After reviewing dozens of first aid kits, I found that The “Yellowstone” Trauma Kit by Mountain Man Medical is the best IFAK available.
This Individual First Aid Kit (IFAK) contains the necessary items for treating life-threatening injuries while eliminating unnecessary items. It includes a certified and tested CAT tourniquet, hemostatic dressing, HyFin chest seals and is priced significantly lower than comparable kits.
My team and I evaluated numerous IFAKs, but surprisingly, many didn’t meet our standards. To ensure a well-rounded evaluation, I also sought the opinions of our team members. This includes Blake, an Army veteran trained in battlefield medicine, and Jennifer, a nurse with emergency room experience.
I also discussed with Brian McLaughlin, Director of Training at Mountain Man Medical, and asked him some of the more pressing first aid questions we had.
Together, we chose the five best IFAKs that we’d trust with our life with.
Choosing the best IFAK for you can be the difference between life and death, so getting it right is important. What works for one person may not be the best for another, but I feel confident that one of the five below will suit everyone’s needs.
For my complete review of these IFAKs, keep reading.
The 5 Best IFAKs
The “Yellowstone” Trauma Kit by Mountain Man Medical – Best Overall
- Tourniquet Type: CAT, SWAT, or SOFT-T
- Weight: 15.1 oz
- Dimensions: 7″ tall x 5″ wide x 4″ deep
- MSRP: $108.99 – $120.99
The “Yellowstone” Trauma Kit by Mountain Man Medical is easily the best IFAK on the market. Most importantly, it comes with all the primary components I need to treat trauma: a tourniquet, homeostatic gauze, and chest seals. Plus, it also comes with some very helpful extras – like compression bandages, small shears, and gloves.
That said, it isn’t a booboo pouch. It doesn’t come with band-aids, first-aid ointment, or other gear to treat minor injuries. In an emergency, I don’t want to fumble around with band-aids trying to find my pressure bandage. An IFAK should only include emergency gear – just like the Yellowstone does.
When I ordered it, I could choose from three quality tourniquets. I’d recommend the CAT or SOFT-T, as they are the most effective, according to a military medicine study.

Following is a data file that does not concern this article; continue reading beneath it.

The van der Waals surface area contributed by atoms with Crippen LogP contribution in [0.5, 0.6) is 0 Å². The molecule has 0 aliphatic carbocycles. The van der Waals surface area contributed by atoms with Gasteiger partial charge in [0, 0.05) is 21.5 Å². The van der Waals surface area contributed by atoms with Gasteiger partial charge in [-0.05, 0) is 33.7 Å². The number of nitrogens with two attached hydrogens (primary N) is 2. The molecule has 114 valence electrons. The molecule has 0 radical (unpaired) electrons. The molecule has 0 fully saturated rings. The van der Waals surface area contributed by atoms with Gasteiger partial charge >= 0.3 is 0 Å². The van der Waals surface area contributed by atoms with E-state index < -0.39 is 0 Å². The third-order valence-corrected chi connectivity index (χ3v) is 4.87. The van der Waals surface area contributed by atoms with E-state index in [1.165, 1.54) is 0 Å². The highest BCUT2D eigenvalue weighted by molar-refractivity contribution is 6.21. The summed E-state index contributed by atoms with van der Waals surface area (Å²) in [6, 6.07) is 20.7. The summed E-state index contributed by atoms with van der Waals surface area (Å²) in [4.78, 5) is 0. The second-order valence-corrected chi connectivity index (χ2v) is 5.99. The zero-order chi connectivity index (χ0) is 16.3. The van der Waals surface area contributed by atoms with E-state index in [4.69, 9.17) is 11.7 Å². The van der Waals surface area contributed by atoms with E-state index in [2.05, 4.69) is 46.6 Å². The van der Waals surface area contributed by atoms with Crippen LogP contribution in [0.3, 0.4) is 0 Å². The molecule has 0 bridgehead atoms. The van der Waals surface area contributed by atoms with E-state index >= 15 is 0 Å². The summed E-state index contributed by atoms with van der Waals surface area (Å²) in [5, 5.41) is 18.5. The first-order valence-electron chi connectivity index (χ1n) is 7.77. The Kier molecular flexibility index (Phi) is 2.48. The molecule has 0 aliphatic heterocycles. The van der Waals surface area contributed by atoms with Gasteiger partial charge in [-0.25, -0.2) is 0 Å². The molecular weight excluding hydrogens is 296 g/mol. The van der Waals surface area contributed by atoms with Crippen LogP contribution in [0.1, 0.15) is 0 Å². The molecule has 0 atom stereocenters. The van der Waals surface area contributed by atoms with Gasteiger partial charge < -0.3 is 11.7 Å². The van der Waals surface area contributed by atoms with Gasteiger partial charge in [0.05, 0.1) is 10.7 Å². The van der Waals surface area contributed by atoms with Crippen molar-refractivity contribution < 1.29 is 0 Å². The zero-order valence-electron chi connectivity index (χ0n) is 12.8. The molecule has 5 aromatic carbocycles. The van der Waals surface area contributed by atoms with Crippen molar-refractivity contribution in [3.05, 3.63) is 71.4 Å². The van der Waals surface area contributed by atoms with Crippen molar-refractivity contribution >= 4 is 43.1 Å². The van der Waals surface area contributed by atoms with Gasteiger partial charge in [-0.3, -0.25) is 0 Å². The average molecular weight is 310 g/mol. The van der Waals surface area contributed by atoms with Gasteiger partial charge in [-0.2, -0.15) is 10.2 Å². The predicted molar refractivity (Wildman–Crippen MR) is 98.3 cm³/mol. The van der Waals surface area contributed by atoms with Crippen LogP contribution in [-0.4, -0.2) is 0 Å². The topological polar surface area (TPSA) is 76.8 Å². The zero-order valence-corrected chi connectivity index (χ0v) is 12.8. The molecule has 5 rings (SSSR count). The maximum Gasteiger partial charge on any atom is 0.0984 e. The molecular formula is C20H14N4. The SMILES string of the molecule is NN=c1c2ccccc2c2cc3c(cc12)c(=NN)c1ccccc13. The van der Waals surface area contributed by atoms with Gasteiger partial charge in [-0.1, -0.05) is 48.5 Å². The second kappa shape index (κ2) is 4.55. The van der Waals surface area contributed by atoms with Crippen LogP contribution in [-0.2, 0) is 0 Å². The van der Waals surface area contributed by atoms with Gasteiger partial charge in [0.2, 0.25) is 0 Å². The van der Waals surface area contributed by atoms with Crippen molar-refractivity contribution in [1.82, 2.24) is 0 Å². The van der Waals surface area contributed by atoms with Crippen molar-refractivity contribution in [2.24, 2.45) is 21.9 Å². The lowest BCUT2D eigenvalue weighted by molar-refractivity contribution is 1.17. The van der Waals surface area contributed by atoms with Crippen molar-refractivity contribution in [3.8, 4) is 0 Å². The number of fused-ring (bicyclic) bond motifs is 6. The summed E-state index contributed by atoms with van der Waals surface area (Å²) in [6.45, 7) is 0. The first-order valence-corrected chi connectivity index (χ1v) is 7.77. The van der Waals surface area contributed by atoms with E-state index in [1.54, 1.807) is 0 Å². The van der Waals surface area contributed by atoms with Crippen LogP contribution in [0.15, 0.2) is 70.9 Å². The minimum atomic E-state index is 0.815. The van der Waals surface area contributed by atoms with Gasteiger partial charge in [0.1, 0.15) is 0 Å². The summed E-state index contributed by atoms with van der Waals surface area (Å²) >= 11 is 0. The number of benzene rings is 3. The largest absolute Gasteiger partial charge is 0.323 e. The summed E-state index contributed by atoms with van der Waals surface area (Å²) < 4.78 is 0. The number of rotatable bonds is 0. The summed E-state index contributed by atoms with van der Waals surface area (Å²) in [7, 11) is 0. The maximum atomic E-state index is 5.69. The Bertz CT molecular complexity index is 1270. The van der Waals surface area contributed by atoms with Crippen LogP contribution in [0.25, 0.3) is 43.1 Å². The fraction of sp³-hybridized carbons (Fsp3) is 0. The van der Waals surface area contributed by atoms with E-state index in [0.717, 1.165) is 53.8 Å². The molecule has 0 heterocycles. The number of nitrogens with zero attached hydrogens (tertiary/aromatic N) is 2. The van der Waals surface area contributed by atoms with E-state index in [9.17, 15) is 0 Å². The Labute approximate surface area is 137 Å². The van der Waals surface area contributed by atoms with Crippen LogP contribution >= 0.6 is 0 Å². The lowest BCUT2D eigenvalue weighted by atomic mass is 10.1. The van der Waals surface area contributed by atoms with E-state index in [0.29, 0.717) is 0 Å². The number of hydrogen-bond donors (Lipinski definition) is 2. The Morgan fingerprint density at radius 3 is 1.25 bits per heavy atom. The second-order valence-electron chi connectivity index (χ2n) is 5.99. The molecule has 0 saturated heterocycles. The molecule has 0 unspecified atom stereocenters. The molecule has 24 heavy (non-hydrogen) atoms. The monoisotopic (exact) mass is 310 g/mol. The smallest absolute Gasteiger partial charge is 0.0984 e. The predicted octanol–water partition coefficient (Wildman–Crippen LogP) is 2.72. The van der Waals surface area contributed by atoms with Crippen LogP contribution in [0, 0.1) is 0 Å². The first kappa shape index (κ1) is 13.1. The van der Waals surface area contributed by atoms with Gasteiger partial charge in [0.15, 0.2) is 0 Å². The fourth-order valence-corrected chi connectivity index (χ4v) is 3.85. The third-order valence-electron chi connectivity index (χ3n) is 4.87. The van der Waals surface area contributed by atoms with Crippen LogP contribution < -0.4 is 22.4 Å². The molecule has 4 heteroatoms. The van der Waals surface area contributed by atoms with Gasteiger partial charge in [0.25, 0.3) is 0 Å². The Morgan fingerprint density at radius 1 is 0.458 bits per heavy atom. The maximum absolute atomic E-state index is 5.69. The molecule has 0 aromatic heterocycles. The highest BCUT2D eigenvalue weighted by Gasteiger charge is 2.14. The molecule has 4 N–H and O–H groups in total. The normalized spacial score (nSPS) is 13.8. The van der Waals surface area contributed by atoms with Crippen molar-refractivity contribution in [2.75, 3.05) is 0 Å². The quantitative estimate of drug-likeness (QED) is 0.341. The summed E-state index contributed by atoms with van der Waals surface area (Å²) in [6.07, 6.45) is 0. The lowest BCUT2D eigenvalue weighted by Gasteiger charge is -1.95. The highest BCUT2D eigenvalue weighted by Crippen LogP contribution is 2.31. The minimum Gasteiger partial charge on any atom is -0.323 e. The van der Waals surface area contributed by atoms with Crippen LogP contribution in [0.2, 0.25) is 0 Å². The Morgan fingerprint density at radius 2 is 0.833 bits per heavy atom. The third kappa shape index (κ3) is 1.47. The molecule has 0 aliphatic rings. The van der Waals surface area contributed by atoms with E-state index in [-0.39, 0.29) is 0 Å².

Brian McLaughlin recommends: “The CAT is the one I generally recommend because it’s the most popular. If they happen to find a TQ anywhere, it will probably be the CAT, so I want everyone familiar with how to use one. The SOF is my personal favorite to apply to other people, however. Both are incredibly good options.”
I found that everything is neatly packed and ready to go. The bag opens like a book so items I am looking for are easy to find, and it has Molle Straps on the back. The CAT tourniquet comes properly staged, and I found the gear well organized. There is absolutely nothing I would trade out of this pack. In my opinion, it’s pretty perfect.
I also love that this kit is inexpensive compared to comparable IFAKs. It’s one of the cheapest on this list. You can’t get much more bang for your buck!
Some people complained about the lack of a CPR mask. However, the American Heart Association no longer recommends average citizens do rescue breaths during CPR in most situations. There is conflicting research on this, but it does seem that a CPR mask isn’t necessary in an IFAK.
That said, I have noticed that Mountain Man Medical is more affected by recent stocking issues than other first aid suppliers. Therefore, you may have to wait a bit to receive your kit (though I absolutely recommend back-ordering it, anyway.)
The Mountain Man Medical Yellowstone Trauma kit is for Everyone. It’s easily the best IFAK on the market. Very few people need to look elsewhere.
Everything you need
No booboo gear
Compact for easy storage
Quality tourniquet options
Some stock issues
Video of the Yellowstone Kit
Dark Angel Medical EDC Trauma Kit
- Tourniquet Type: CAT or SOFTT-W
- Weight: 10.9 oz
- Dimensions: 4.5” H x 3.25” W x 1.25” D
- MSRP: $99.99 – $143.97
The Dark Angel Medical EDC Trauma Kit is very similar to the Yellowstone we reviewed above. However, it is slightly more expensive with the CAT tourniquet and includes less. That said, some people like the simplicity of this kit.
It includes only what you absolutely need, including hemostatic gauze, nitrile gloves, a mini compression bandage, and a pair of HyFin chest seals. I highly recommend adding the optional tourniquet, preferably the CAT tourniquet.
That said, this kit doesn’t include any extra gauze, bandages, or anything of that sort. It’s very bare-bones and can only treat one person. While I’m a big fan of IFAKs being very simple, this one is too simple for my tastes. It does weigh a lot less than the Yellowstone above, though. So, it may work in situations where you need something lighter.
I like that the bag is compact and I can get to the shears and the CAT without opening it. The bag opens from the top and all of the items inside are vacuum sealed in a pouch. This protects the items from getting wet and makes it nice and compact.
The back of the bag has two plastic straps that I used to attach it to my pack. However, the securing tabs that lock the straps in place are somewhat of a pain to use. If I was in a hurry, there would be no way to release them, I would just have to take the items out of the bag which is not ideal. I would have rather had snaps here.